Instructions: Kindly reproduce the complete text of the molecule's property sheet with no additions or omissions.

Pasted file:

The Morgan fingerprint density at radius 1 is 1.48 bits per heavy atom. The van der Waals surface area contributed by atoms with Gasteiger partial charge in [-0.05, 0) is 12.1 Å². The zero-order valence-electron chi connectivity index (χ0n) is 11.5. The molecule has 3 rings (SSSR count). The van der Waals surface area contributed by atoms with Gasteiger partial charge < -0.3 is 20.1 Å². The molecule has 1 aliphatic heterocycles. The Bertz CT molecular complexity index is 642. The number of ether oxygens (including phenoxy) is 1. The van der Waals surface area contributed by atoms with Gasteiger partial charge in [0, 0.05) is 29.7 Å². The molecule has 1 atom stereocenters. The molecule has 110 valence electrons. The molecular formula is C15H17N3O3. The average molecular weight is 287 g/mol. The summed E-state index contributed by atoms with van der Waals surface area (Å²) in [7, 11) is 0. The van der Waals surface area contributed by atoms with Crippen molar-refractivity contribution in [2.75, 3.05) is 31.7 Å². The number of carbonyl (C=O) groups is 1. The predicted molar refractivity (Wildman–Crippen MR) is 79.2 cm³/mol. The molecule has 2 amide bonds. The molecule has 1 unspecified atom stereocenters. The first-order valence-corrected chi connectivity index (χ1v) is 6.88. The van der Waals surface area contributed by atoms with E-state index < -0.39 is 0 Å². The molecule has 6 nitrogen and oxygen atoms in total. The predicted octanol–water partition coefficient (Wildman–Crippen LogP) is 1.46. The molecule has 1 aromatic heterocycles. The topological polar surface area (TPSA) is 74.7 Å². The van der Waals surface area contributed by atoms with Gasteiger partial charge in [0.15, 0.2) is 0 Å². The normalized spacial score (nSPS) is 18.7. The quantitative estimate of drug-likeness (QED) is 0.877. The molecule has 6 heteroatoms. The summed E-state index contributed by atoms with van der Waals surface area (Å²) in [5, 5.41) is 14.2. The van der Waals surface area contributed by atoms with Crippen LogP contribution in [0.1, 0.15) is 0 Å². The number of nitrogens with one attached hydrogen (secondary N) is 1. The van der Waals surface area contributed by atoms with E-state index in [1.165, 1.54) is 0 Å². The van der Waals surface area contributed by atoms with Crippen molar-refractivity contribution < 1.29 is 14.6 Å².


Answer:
The Morgan fingerprint density at radius 1 is 1.48 bits per heavy atom. The van der Waals surface area contributed by atoms with Gasteiger partial charge in [-0.05, 0) is 12.1 Å². The zero-order valence-electron chi connectivity index (χ0n) is 11.5. The molecule has 3 rings (SSSR count). The van der Waals surface area contributed by atoms with Gasteiger partial charge < -0.3 is 20.1 Å². The molecule has 1 aliphatic heterocycles. The Bertz CT molecular complexity index is 642. The number of ether oxygens (including phenoxy) is 1. The van der Waals surface area contributed by atoms with Gasteiger partial charge in [0, 0.05) is 29.7 Å². The molecule has 1 atom stereocenters. The molecule has 110 valence electrons. The molecular formula is C15H17N3O3. The average molecular weight is 287 g/mol. The summed E-state index contributed by atoms with van der Waals surface area (Å²) in [7, 11) is 0. The van der Waals surface area contributed by atoms with Crippen molar-refractivity contribution in [2.75, 3.05) is 31.7 Å². The number of carbonyl (C=O) groups is 1. The predicted molar refractivity (Wildman–Crippen MR) is 79.2 cm³/mol. The molecule has 2 amide bonds. The molecule has 1 unspecified atom stereocenters. The first-order valence-corrected chi connectivity index (χ1v) is 6.88. The van der Waals surface area contributed by atoms with E-state index < -0.39 is 0 Å². The molecule has 6 nitrogen and oxygen atoms in total. The predicted octanol–water partition coefficient (Wildman–Crippen LogP) is 1.46. The molecule has 1 aromatic heterocycles. The topological polar surface area (TPSA) is 74.7 Å². The van der Waals surface area contributed by atoms with Gasteiger partial charge in [0.15, 0.2) is 0 Å². The normalized spacial score (nSPS) is 18.7. The quantitative estimate of drug-likeness (QED) is 0.877. The molecule has 6 heteroatoms. The summed E-state index contributed by atoms with van der Waals surface area (Å²) in [5, 5.41) is 14.2. The van der Waals surface area contributed by atoms with Crippen LogP contribution in [0.1, 0.15) is 0 Å². The number of nitrogens with one attached hydrogen (secondary N) is 1. The van der Waals surface area contributed by atoms with E-state index in [1.165, 1.54) is 0 Å². The van der Waals surface area contributed by atoms with Crippen molar-refractivity contribution < 1.29 is 14.6 Å².